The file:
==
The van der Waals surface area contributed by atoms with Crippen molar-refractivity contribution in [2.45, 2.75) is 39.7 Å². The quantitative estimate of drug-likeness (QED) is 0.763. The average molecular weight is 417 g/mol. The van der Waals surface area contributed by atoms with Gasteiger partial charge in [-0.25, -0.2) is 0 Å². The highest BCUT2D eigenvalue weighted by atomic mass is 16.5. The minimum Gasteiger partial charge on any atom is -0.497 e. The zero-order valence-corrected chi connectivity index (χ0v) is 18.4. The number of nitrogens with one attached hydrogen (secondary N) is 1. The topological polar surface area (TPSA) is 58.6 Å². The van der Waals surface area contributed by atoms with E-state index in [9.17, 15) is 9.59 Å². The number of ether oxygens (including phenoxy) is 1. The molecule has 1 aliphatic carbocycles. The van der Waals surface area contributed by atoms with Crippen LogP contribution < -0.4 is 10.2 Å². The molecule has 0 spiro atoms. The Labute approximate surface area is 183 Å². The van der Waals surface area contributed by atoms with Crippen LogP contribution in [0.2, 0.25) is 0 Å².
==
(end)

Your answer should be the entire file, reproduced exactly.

The van der Waals surface area contributed by atoms with Crippen molar-refractivity contribution in [2.45, 2.75) is 39.7 Å². The quantitative estimate of drug-likeness (QED) is 0.763. The average molecular weight is 417 g/mol. The van der Waals surface area contributed by atoms with Gasteiger partial charge in [-0.25, -0.2) is 0 Å². The highest BCUT2D eigenvalue weighted by atomic mass is 16.5. The minimum Gasteiger partial charge on any atom is -0.497 e. The zero-order valence-corrected chi connectivity index (χ0v) is 18.4. The number of nitrogens with one attached hydrogen (secondary N) is 1. The topological polar surface area (TPSA) is 58.6 Å². The van der Waals surface area contributed by atoms with E-state index in [9.17, 15) is 9.59 Å². The number of ether oxygens (including phenoxy) is 1. The molecule has 1 aliphatic carbocycles. The van der Waals surface area contributed by atoms with Crippen LogP contribution < -0.4 is 10.2 Å². The molecule has 0 spiro atoms. The Labute approximate surface area is 183 Å². The van der Waals surface area contributed by atoms with Crippen LogP contribution in [0.2, 0.25) is 0 Å².